freephone helpline
0808 163 9705
Mon-Fri 8.30am-5.00pm
ESE Direct > Articles > First Aiders' Guide To Training, Duties and Equipment
Proud to be shortlisted 'Best Business Blog' UK Social Media Communications Awards 2016

First Aiders' Guide To Training, Duties and Equipment

First Aid

Knowing the care to give while you are waiting for emergency medical help can be the difference between life and death, and make an easier recovery. But knowing how to deal with less extreme emergencies is also important, such as nosebleeds and cuts.

Why Learn First Aid

Why learn first aid? Being able to clear someone’s airway while you are waiting for an ambulance to arrive could mean the difference between life and death.

With accidents at home on the rise it’s likely that you will have to administer First Aid on someone you know rather than a stranger.

The top 10 accidents and injuries are:

  • Falls
  • Strikes and collisions
  • Cuts and tears
  • Foreign bodies
  • Acute overexertion, for example moving furniture
  • Burns, scalds
  • Pinching or crushing injuries
  • Bites, stings
  • Puncture wounds
  • Suspected poisonings

First Aid No-Nos

  • Butter or cream on a burn: Wrong! Butter or cream could contain bacteria which can cause a nasty infection; the best remedy for a burn is cold water.
  • Putting your head back is the best way to treat a nosebleed: Wrong again, putting the head back will cause the blood to flow down the back of the airway.
  • Water is the best way to treat a bleeding wound: Guess what? It’s wrong. It rinses away the body’s natural clotting agents which in turn will make the wound bleed more.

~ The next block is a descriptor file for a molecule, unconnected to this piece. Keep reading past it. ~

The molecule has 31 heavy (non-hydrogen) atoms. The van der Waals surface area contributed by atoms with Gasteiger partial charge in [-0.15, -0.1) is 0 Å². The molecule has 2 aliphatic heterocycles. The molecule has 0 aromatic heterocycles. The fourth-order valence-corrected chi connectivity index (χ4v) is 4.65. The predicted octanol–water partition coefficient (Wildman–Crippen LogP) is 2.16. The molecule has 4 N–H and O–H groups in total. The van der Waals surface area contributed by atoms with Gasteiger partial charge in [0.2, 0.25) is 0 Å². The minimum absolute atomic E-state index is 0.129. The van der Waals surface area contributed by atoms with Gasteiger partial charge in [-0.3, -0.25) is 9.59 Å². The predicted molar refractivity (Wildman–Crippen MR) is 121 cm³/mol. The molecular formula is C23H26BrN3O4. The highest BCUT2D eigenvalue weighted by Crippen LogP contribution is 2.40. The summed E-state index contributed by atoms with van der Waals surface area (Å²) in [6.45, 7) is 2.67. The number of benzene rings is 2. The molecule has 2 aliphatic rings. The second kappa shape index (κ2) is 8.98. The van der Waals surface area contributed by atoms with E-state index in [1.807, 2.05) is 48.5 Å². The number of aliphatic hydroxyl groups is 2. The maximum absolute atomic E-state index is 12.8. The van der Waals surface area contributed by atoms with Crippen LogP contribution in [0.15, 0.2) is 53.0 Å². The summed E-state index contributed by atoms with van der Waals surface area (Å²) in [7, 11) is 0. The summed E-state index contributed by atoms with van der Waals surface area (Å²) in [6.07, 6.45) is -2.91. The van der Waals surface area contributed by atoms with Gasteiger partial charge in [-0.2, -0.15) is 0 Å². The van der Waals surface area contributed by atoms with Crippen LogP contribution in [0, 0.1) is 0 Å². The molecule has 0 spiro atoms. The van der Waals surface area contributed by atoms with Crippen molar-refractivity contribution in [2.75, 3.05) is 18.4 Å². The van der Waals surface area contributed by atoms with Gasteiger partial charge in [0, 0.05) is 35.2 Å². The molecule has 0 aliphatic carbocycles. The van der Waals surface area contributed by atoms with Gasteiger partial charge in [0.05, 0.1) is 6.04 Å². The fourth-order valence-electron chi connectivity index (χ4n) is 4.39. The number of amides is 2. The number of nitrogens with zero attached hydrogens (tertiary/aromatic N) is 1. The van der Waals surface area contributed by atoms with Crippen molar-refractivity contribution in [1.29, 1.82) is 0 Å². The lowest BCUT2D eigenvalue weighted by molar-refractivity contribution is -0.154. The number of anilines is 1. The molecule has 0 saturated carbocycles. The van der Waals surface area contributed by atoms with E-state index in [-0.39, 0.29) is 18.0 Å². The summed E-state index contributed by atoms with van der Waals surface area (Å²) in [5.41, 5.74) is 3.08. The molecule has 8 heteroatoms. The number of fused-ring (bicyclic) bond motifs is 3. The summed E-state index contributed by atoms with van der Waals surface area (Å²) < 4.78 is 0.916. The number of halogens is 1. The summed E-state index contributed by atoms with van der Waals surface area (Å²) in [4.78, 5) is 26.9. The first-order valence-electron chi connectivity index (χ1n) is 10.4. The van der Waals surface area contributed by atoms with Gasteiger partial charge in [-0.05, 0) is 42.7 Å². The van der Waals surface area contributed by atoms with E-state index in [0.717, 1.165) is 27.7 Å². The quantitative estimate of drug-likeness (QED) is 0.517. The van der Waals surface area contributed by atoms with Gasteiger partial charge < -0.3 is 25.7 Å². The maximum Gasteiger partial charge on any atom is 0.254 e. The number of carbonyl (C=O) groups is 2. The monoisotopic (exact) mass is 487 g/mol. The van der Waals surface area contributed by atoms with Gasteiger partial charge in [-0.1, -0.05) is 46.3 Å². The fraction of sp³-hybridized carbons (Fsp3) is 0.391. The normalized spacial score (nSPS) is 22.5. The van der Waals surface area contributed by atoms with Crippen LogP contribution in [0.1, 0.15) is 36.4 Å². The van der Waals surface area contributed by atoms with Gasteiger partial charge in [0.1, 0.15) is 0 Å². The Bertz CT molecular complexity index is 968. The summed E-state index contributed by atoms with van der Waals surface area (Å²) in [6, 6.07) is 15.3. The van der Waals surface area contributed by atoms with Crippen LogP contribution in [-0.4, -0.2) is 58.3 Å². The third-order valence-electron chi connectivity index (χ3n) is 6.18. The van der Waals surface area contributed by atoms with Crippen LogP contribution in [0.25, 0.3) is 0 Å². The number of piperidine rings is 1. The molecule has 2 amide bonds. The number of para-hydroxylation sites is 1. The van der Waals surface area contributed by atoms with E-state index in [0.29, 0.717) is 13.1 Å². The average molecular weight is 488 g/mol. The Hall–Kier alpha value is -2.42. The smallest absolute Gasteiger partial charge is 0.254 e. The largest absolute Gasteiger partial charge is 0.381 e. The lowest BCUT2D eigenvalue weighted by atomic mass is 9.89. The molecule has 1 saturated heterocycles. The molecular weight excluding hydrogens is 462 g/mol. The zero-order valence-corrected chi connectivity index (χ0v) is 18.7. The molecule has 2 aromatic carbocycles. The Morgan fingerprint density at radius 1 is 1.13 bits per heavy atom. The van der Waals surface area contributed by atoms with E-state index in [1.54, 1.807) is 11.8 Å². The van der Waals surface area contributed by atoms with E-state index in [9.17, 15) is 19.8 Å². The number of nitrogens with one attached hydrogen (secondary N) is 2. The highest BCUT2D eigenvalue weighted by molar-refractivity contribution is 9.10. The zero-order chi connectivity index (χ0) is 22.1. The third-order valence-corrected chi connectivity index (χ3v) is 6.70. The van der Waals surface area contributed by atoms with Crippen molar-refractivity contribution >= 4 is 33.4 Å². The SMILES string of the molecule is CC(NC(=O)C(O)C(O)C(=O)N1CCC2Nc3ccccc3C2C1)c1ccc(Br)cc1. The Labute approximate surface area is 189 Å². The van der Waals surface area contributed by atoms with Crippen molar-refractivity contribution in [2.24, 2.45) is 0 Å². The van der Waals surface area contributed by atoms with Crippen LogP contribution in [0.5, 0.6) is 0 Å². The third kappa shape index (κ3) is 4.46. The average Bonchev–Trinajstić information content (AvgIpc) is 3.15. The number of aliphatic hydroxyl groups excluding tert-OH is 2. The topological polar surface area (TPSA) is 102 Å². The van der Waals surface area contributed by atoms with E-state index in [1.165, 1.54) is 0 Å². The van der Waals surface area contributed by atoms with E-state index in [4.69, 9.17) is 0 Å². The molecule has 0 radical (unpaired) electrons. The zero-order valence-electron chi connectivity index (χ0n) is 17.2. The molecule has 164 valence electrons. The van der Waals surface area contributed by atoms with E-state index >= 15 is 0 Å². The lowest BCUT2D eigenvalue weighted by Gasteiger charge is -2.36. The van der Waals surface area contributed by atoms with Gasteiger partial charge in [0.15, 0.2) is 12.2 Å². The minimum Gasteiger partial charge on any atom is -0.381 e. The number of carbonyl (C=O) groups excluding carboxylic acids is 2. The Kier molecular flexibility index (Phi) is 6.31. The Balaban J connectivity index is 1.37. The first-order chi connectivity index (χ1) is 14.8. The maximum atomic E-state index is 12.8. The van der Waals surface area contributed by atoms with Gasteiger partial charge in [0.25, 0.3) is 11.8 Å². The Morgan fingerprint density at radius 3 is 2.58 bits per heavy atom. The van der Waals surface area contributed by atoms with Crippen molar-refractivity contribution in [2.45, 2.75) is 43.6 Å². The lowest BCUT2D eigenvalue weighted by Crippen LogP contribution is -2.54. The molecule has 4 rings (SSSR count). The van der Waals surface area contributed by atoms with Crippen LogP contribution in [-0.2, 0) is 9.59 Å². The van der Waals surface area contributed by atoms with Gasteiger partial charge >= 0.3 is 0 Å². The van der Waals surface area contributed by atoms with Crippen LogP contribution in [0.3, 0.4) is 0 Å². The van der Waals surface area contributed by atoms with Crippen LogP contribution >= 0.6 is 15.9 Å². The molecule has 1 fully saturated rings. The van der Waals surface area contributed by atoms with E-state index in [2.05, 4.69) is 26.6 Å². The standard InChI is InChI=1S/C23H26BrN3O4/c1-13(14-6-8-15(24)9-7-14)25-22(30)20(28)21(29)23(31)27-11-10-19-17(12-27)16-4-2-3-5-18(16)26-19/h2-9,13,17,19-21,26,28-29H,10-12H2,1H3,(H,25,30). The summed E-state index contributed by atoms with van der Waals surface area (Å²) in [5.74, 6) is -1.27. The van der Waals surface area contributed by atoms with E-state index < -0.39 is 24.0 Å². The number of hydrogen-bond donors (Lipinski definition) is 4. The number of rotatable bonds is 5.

• A tourniquet (a constricting/compressing bandage) is the best way to treat serious bleeding: It is actually dangerous to stop blood flow to a limb for more than 10-15 minutes
  • Make someone sick if they have swallowed poison: Making someone vomit can block their airway.

You do not need lots of training; you can learn enough first aid to save someone’s life in 10 minutes. You can also improvise anything you need so you don’t need expensive equipment, and remember anyone can save a life, like this recent story of a boy who saved his mum from choking to death.

The First Aid Training

If you are interested in becoming a certified First Aider there are a number of recognised organisations up and down the country who can provide the training for you.

The courses can vary in length from 3 days to half a day. You will be tested on what you have learnt through that time by a qualified First Aider and if you pass you will receive a certificate.

Charges vary for these courses, you may find that your employer may actually provide or subsidise first aid training. If you are a parent of a young child then your health visitor should know of any local first aid courses.

We have put together a training checklist you may want to follow:

  • How much does the training course cost?
  • What are the trainer's qualifications?
  • What experience does the trainer have?
  • When and where will the training session take place?
  • Will I get an opportunity to practise before my assessment?
  • Will there by a written part to the assessment or is it just practical?
  • What happens if I'm not competent in any part of the training?
  • How many people will be in my training session?